Concurrent Session

Concurrent Group II



The concurrent sessions cover topics from across the spectrum of stem cell research. Each session, framed by a brief topic overview, includes one or two invited speakers whose work highlights leading research in the field. The session is rounded out with four or more abstract-selected speakers who, combined with the invited talks, give an excellent snapshot of the most current work on the topic. The five concurrent sessions run in parallel and attendees are encouraged to move between sessions to hear talks of interest. Concurrent sessions are held Thursday, Friday, and Saturday afternoons.

Concurrent IIE: Muscle Stem Cells

6/21/2018
16:00 - 18:00

Presentations:

Peter Currie

Australian Regenerative Medicine Institute, VIC, Australia

Peter Currie received his PhD in Drosophila genetics from Syracuse University, New York, USA. He undertook postdoctoral training in zebrafish development at the Imperial Cancer Research Fund (now Cancer Research UK) in London, UK.
His work is centered on understanding how the small freshwater zebrafish, an important model in biomedical research, is able to build and regenerate skeletal muscle and how this information can be used to design better treatments for muscle diseases.
In 2016 he was appointed Director of the Australian Regenerative Medicine Institute at Monash University in Melbourne, Australia.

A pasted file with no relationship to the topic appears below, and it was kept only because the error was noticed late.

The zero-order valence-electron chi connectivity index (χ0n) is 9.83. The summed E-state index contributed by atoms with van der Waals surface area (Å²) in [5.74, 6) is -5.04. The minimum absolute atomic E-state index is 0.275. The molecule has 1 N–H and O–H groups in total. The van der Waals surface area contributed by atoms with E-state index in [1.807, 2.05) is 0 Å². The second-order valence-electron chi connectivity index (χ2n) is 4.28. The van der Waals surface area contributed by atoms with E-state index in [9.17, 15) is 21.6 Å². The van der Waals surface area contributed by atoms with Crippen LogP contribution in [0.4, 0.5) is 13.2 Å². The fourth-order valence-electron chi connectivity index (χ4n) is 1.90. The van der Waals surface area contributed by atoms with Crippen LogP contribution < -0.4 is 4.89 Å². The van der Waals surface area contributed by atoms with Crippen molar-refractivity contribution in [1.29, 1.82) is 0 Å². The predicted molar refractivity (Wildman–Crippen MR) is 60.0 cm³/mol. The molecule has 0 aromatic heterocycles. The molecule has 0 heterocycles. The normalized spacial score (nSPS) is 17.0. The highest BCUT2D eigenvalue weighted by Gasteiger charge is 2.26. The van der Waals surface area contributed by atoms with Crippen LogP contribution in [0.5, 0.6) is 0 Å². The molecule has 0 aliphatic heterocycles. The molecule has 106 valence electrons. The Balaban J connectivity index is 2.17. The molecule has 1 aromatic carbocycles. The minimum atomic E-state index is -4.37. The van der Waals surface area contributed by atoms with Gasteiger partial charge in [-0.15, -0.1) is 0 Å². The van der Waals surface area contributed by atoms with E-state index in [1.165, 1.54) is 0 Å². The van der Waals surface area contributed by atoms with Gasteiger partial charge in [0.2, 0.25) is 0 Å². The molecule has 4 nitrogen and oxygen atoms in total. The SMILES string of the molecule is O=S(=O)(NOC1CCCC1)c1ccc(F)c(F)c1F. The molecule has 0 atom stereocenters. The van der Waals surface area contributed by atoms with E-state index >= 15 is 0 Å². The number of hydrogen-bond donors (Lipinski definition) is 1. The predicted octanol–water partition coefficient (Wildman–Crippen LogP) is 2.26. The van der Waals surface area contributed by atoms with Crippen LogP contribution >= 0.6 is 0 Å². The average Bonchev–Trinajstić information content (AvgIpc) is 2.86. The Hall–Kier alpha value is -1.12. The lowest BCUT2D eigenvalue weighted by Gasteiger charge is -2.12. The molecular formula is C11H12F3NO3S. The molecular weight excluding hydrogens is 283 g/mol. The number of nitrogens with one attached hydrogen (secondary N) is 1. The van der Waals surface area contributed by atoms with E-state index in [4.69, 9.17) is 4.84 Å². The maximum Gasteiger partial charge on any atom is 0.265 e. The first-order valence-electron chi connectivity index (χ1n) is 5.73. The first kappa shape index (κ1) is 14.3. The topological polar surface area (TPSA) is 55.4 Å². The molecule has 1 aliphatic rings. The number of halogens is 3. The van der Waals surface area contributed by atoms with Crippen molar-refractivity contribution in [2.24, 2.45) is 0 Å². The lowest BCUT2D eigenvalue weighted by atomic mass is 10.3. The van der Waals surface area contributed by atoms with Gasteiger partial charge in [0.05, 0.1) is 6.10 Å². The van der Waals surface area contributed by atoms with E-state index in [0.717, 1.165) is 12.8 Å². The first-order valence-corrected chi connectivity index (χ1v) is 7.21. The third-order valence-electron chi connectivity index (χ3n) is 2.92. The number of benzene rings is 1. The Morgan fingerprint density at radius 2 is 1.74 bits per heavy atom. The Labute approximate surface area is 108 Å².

Prof Currie, along with Dr Georgina Hollway, from the Garvan Institute of Medical Research, and Dr Phong Nguyen of ARMI at Monash University, won the UNSW 2015 Eureka Prize for Scientific Research.

Presentation(s):

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Shahragim Tajbakhsh

Pasteur Institute, France

The Tajbakhsh lab is interested in identifying and characterising properties of skeletal muscle stem cells and their daughters during embryonic and postnatal development to understand how this tissue is established, and how it regenerates during disease, and after injury. We use genetically modified mouse models to examine networks that regulate myogenic stem cell emergence. We are also investigating how stem cell self-renew, essentially via symmetric and asymmetric cell divisions, and how the stem cell niche is defined.

Presentation(s):

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Michael Hicks

University of California, Los Angeles, CA, United States

Presentation(s):

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Dhanushika Ratnayake

Australian Regenerative Medicine Institute, VIC, Australia

Presentation(s):

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Haibin Xi

University of California Los Angeles, CA, United States

Presentation(s):

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Liwei Xie

Guangdong Institute of Microbiology, China

Presentation(s):

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Amy Wagers

Harvard University, MA, United States

Amy Wagers is the Forst Family Professor of Stem Cell and Regenerative Biology at Harvard University and the Harvard Stem Cell Institute, Senior Investigator at the Joslin Diabetes Center, and a member of the Glenn Center for the Biology of Aging at Harvard Medical School. Dr. Wagers’ research focuses on defining cellular and molecular mechanisms that regulate the migration, expansion, and repair potential of blood-forming and muscle-forming stem cells, emphasizing particularly how these stem cell activities change with age.

Presentation(s):

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